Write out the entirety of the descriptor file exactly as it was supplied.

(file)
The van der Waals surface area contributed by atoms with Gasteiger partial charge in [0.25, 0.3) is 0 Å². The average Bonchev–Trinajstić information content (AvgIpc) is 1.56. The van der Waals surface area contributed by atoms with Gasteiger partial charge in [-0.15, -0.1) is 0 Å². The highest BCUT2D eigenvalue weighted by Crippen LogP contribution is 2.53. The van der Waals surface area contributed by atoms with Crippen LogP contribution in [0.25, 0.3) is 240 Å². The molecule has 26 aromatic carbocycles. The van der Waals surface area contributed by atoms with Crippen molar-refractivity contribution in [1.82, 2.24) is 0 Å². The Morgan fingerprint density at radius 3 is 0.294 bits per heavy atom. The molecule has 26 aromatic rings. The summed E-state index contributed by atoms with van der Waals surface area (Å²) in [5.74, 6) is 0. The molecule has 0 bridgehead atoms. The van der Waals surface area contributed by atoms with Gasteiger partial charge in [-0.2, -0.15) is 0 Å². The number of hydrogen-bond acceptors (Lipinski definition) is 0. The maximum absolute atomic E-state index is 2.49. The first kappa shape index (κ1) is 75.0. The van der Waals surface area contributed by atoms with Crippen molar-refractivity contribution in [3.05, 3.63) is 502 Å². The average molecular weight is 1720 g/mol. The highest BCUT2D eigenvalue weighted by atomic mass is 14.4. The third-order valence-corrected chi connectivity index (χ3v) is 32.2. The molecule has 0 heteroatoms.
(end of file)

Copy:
The van der Waals surface area contributed by atoms with Gasteiger partial charge in [0.25, 0.3) is 0 Å². The average Bonchev–Trinajstić information content (AvgIpc) is 1.56. The van der Waals surface area contributed by atoms with Gasteiger partial charge in [-0.15, -0.1) is 0 Å². The highest BCUT2D eigenvalue weighted by Crippen LogP contribution is 2.53. The van der Waals surface area contributed by atoms with Crippen LogP contribution in [0.25, 0.3) is 240 Å². The molecule has 26 aromatic carbocycles. The van der Waals surface area contributed by atoms with Crippen molar-refractivity contribution in [1.82, 2.24) is 0 Å². The Morgan fingerprint density at radius 3 is 0.294 bits per heavy atom. The molecule has 26 aromatic rings. The summed E-state index contributed by atoms with van der Waals surface area (Å²) in [5.74, 6) is 0. The molecule has 0 bridgehead atoms. The van der Waals surface area contributed by atoms with Gasteiger partial charge in [-0.2, -0.15) is 0 Å². The number of hydrogen-bond acceptors (Lipinski definition) is 0. The maximum absolute atomic E-state index is 2.49. The first kappa shape index (κ1) is 75.0. The van der Waals surface area contributed by atoms with Crippen molar-refractivity contribution in [3.05, 3.63) is 502 Å². The average molecular weight is 1720 g/mol. The highest BCUT2D eigenvalue weighted by atomic mass is 14.4. The third-order valence-corrected chi connectivity index (χ3v) is 32.2. The molecule has 0 heteroatoms.